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The New Jim Crow: Mass Incarceration in the Age of Colorblindness

af Michelle Alexander

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MedlemmerAnmeldelserPopularitetGennemsnitlig vurderingOmtaler
3,3891012,756 (4.43)274
This work argues that the War on Drugs and policies that deny convicted felons equal access to employment, housing, education, and public benefits create a permanent under caste based largely on race. As the United States celebrates the nation's "triumph over race" with the election of Barack Obama, the majority of young black men in major American cities are locked behind bars or have been labeled felons for life. Although Jim Crow laws have been wiped off the books, an astounding percentage of the African American community remains trapped in a subordinate status - much like their grandparents before them. In this incisive critique, former litigator-turned-legal-scholar Michelle Alexander provocatively argues that we have not ended racial caste in America: we have simply redesigned it. Alexander shows that, by targeting black men and decimating communities of color, the U.S. criminal justice system functions as a contemporary system of racial control, even as it formally adheres to the principle of color blindness. The New Jim Crow challenges the civil rights community - and all of us - to place mass incarceration at the forefront of a new movement for racial justice in America.… (mere)
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    Black And Catholic in the Jim Crow South: The Stuff That Makes Community af Danny Duncan Collum (fulner)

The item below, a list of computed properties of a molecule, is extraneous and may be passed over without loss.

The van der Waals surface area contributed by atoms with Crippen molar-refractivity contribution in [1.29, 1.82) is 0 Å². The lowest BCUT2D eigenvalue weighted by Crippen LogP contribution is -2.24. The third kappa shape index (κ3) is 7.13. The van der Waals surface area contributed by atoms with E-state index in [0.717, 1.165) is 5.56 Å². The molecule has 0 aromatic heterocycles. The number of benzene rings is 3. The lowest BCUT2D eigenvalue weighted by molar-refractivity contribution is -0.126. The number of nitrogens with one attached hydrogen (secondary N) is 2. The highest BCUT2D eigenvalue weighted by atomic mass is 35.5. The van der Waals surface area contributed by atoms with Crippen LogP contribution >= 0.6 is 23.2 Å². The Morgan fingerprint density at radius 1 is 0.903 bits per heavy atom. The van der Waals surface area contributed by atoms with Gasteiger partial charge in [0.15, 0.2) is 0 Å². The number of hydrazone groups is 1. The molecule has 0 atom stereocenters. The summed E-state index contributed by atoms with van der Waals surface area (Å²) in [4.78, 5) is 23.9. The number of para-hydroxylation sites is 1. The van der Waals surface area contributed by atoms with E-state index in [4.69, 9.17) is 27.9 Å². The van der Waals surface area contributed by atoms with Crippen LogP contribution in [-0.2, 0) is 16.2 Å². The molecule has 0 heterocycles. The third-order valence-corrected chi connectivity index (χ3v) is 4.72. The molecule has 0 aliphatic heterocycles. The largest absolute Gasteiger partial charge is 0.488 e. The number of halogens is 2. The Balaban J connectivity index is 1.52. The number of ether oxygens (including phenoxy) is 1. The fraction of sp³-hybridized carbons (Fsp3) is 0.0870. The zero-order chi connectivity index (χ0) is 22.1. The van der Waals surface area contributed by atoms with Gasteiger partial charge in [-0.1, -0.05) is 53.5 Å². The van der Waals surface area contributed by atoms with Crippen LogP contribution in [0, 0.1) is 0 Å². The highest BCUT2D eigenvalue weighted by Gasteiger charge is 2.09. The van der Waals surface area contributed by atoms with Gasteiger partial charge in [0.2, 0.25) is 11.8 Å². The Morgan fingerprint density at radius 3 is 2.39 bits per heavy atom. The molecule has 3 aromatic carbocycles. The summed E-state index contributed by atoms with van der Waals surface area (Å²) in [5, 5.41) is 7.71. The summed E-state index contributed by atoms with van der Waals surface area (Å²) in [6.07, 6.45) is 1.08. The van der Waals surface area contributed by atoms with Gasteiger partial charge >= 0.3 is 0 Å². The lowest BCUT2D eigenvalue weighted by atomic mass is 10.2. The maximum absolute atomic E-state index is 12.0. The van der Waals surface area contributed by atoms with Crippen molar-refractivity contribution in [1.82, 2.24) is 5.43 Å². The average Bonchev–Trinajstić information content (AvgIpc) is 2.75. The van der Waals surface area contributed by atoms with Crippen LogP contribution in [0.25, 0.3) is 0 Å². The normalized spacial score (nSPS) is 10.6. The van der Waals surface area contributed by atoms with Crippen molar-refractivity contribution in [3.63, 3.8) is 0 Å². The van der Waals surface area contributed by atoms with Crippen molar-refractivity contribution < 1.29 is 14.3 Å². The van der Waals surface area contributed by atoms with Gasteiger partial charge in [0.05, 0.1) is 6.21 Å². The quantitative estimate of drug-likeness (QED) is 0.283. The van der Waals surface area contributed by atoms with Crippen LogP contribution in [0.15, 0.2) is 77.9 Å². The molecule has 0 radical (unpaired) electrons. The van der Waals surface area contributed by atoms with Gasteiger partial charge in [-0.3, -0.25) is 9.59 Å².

fulner: Black and Catholic explorers the loves of those who loved through double discrimination. In 21st century America we have a hard time imaging Southern Baptists and Catholics being bitter enemies but in the Jim crow South Catholics were less trusted than negros, a black one even worse. The new Jim crow shows the legal separation of the mid 20th century still e exists but in a way now the white liberals don't care.… (mere)
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    A Costly American Hatred af Joseph Rodney Dole (arethusarose)
    arethusarose: A broad look at the American penal system with an emphasis on Illinois. What is astonishing about this book is that the author is in prison in Illinois, spent years in a supermax prison, and yet managed to do substantial research and construct clear, cogent work on the US penal system. He is also brave to publish this work while still in prison.… (mere)
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» Se også 274 omtaler

Viser 1-5 af 95 (næste | vis alle)
A well-researched book that documents that convicts the US particularly of an astounding level of racial discrimination. She points out the history of trying to rid ourselves of racial discrimination and the pitfalls involved. At the end of the work, she also points the way forward, while being aware of the continuing work that is necessary. ( )
  aevaughn | Jan 4, 2021 |
Of all the American race relations books I've read to date, this is one of my favorites (clearly outclassed by W.E.B. Du Bois Souls of Black Folk, but also much more current). It's a well presented book, although there are certain parts of the argument which seem wrong. Essentially, the core argument is that the drug war has been used since the early 1980s primarily as a means to lock up (mostly urban) black (and to some extent brown) people, rather than a response to crime.

There's a solid section about how being arrested is the beginning of a long negative path, and how a lot of areas are set up (through increased police presence, lack of discretion at the judicial stage, housing and public benefits policies, etc.) to trap people in a system which essentially guarantees lifelong marginalization. While doing crime is a voluntary action, the deck does appear pretty stacked by race. However, if you look at violent crime statistics as well, particularly historical, there was/is a substantial racial difference in violent crime, which is less explained by police presence. Once someone is arrested and especially convicted, particularly of a felony, that it's very difficult to recover, particularly if you were poor beforehand, and especially a poor black male, seems unquestionable.